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Annuals vs Perennials...which flowers to choose?

If you ever thought about starting a small flower garden, whether it's to attract pollinators (hopefully!) or just for pretty flowers to look at, it's good to know the difference between an annual and perennial.


Annuals are flowers that need to be planted every year. For us in Ohio, think zinnias, marigolds, cosmos and basil. Perennial flowers come back every year, going dormant in the winter and re-growing the following spring/summer. Annuals (for our Zone see below), cannot survive our (Ohio) winters and perennials can. Beware of blindly hearing or reading something is a "perennial".... I got nailed on this last year: A Black and Blue Salvia that I thought was a perennial, is a perennial...in Zones 9-10. I live in Zone 6b (Central Ohio). Zone 6 has colder winters than Zone 9 (Parts of California, Texas and Florida), so the plant wont survive the winter, making it an annual in Ohio. Make sense? Knowing this fact is very helpful when planning your garden.


So, which types of plants to choose, annuals or perennials?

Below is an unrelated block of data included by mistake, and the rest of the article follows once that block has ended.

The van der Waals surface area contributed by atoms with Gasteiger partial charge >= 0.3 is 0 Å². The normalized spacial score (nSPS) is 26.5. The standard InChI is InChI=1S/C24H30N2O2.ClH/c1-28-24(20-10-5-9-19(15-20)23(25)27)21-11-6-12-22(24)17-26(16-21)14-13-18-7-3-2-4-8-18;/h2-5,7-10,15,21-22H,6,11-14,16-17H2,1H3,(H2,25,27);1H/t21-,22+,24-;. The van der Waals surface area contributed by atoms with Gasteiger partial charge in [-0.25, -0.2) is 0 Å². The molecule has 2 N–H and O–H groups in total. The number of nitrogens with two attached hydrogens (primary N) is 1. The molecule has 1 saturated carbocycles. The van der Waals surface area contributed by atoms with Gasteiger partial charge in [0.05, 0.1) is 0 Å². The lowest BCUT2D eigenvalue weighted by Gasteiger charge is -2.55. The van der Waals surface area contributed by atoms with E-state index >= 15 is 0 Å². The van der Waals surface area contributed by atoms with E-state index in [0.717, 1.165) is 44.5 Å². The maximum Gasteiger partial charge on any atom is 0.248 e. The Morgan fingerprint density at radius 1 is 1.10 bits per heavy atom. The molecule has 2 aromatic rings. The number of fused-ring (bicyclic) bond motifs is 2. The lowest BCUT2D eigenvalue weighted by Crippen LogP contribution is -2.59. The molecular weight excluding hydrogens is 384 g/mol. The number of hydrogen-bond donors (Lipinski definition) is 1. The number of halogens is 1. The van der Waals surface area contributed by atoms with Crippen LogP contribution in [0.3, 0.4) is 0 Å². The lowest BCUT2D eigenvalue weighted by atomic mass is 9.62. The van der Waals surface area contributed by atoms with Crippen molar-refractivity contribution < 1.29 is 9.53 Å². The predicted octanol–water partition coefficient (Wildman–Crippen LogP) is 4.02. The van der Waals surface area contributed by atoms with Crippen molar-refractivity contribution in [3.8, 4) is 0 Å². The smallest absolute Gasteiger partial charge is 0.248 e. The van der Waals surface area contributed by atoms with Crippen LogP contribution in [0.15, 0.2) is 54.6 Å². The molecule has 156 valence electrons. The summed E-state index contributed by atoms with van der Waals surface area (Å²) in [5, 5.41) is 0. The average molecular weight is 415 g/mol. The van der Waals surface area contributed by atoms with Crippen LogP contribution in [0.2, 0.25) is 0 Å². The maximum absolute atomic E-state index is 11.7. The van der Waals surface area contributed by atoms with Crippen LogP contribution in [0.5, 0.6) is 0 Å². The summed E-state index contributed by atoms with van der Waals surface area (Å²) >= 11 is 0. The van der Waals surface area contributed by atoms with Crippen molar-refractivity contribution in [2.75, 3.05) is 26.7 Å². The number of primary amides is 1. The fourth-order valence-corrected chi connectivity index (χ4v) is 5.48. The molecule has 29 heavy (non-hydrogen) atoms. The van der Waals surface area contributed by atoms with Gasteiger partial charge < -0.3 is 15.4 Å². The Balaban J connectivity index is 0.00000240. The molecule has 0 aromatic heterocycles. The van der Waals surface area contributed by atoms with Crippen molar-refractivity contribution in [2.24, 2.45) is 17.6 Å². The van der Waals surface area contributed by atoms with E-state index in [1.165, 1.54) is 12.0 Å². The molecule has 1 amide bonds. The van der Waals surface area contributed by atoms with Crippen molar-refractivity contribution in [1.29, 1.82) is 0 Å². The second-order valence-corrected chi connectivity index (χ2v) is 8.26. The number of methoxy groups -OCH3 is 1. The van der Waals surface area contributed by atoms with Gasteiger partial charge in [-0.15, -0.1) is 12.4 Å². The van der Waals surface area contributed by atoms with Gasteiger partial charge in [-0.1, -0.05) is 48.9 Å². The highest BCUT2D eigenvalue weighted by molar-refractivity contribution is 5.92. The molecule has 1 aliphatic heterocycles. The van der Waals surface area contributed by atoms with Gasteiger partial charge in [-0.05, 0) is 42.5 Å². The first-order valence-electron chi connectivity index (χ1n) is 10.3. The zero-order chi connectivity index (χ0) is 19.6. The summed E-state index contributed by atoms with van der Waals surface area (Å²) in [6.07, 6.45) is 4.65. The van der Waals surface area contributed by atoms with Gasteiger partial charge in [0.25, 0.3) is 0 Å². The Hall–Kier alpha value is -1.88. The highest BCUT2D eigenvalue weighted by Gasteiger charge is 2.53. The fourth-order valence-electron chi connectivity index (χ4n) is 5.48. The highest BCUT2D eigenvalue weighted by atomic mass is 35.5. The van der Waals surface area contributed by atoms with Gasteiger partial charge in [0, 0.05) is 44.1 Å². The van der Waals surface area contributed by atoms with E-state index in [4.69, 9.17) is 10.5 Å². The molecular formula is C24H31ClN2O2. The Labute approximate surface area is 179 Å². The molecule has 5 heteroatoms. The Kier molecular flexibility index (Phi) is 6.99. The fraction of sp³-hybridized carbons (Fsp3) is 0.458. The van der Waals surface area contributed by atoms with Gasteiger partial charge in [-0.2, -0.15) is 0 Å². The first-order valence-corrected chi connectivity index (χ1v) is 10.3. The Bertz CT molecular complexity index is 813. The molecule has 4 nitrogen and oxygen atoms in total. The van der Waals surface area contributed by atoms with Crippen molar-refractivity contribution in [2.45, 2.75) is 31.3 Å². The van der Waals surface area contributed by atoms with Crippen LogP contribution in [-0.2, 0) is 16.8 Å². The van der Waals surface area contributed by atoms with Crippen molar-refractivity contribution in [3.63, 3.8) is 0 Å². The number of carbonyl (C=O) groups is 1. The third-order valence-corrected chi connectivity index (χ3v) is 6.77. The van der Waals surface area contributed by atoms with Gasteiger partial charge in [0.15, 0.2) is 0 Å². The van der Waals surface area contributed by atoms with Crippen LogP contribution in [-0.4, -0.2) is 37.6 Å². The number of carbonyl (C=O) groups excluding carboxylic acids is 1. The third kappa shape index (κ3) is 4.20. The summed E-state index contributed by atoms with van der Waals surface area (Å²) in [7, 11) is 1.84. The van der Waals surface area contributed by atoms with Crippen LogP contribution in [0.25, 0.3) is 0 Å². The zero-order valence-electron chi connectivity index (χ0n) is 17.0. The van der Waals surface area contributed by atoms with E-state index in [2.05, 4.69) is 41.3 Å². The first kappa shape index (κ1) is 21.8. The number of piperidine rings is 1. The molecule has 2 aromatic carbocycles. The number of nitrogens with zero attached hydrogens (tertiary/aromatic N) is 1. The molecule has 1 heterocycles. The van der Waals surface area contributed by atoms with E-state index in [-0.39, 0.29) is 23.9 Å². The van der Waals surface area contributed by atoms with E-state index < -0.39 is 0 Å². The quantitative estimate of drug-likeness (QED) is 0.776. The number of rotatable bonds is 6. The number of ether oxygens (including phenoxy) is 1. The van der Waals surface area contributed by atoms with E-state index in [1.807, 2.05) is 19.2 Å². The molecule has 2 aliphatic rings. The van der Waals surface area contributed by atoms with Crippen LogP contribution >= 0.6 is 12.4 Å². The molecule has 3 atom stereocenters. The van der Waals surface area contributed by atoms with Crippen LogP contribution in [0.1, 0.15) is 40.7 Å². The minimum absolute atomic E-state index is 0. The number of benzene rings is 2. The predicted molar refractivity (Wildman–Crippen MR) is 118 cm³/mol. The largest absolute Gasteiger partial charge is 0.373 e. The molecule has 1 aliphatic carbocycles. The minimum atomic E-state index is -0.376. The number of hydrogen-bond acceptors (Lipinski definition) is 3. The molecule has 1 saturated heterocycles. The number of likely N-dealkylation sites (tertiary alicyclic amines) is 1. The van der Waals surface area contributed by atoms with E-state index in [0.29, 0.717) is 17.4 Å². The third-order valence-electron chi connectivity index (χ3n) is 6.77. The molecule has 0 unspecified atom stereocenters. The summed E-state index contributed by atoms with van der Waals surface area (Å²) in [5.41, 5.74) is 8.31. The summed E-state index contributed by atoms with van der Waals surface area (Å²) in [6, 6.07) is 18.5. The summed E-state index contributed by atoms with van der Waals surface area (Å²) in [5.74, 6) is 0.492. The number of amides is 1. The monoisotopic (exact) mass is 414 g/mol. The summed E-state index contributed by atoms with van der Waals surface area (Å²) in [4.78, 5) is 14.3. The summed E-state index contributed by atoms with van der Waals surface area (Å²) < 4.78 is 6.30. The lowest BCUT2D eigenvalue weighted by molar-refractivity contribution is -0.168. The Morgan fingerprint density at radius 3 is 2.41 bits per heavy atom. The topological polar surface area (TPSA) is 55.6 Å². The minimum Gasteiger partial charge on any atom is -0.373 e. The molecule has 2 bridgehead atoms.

To make your gardening life the easiest, I'm a big fan of planting perennials in your yard overall and annuals in spots - scatter some zinnias, cosmos and marigolds in with your perennial sun loving flowers and annuals in your patio and porch pots and flower boxes.

I'm always perplexed by the folks that plant hundreds of dollars worth of petunias and begonias all over their landscaping (which don't feed pollinators, by the way), only to have to do it all again the next year. I have both of those in pots, because they do add fun pops of color, but I spend about $25 vs hundreds. I'm a high energy person with a passion for planting, but I don't want to spend hours and hundreds planting masses of flowers that are gonna die in a few months.

Perennials all over, annuals in spots and pots. That's my motto!


How will I know which is which?

Any flower you buy is clearly marked "perennial" (and should have the zone marking) or "annual". If for some reason it doesn't, check with the Almighty Google and confirm.


Hope this helps! Happy Planting!



From left to right: Aromatic Aster (perennial), Black-eyed Susan (perennial) and Zinnia (annual)

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